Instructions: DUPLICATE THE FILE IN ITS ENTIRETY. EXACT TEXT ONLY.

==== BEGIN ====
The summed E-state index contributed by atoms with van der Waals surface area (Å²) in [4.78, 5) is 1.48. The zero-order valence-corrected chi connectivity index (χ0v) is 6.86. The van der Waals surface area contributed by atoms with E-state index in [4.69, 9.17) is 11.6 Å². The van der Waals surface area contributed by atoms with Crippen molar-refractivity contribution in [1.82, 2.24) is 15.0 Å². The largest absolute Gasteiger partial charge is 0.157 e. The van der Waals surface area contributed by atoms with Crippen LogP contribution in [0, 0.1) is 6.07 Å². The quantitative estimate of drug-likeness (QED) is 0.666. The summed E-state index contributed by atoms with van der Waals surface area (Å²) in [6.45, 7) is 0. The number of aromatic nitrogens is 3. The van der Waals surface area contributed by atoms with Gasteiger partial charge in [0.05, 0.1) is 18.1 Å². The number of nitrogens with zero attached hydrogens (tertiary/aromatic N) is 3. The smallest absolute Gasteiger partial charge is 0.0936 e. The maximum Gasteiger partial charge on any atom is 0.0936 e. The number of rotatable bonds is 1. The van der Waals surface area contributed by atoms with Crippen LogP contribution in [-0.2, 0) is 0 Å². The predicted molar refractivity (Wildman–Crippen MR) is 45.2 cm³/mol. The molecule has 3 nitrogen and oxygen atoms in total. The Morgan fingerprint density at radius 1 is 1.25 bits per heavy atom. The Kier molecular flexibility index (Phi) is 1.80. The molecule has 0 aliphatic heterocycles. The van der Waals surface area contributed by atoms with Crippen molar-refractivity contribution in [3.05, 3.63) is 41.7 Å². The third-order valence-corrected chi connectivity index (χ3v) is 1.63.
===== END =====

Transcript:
The summed E-state index contributed by atoms with van der Waals surface area (Å²) in [4.78, 5) is 1.48. The zero-order valence-corrected chi connectivity index (χ0v) is 6.86. The van der Waals surface area contributed by atoms with E-state index in [4.69, 9.17) is 11.6 Å². The van der Waals surface area contributed by atoms with Crippen molar-refractivity contribution in [1.82, 2.24) is 15.0 Å². The largest absolute Gasteiger partial charge is 0.157 e. The van der Waals surface area contributed by atoms with Crippen LogP contribution in [0, 0.1) is 6.07 Å². The quantitative estimate of drug-likeness (QED) is 0.666. The summed E-state index contributed by atoms with van der Waals surface area (Å²) in [6.45, 7) is 0. The number of aromatic nitrogens is 3. The van der Waals surface area contributed by atoms with Gasteiger partial charge in [0.05, 0.1) is 18.1 Å². The number of nitrogens with zero attached hydrogens (tertiary/aromatic N) is 3. The smallest absolute Gasteiger partial charge is 0.0936 e. The maximum Gasteiger partial charge on any atom is 0.0936 e. The number of rotatable bonds is 1. The van der Waals surface area contributed by atoms with Crippen LogP contribution in [-0.2, 0) is 0 Å². The predicted molar refractivity (Wildman–Crippen MR) is 45.2 cm³/mol. The molecule has 3 nitrogen and oxygen atoms in total. The Morgan fingerprint density at radius 1 is 1.25 bits per heavy atom. The Kier molecular flexibility index (Phi) is 1.80. The molecule has 0 aliphatic heterocycles. The van der Waals surface area contributed by atoms with Crippen molar-refractivity contribution in [3.05, 3.63) is 41.7 Å². The third-order valence-corrected chi connectivity index (χ3v) is 1.63.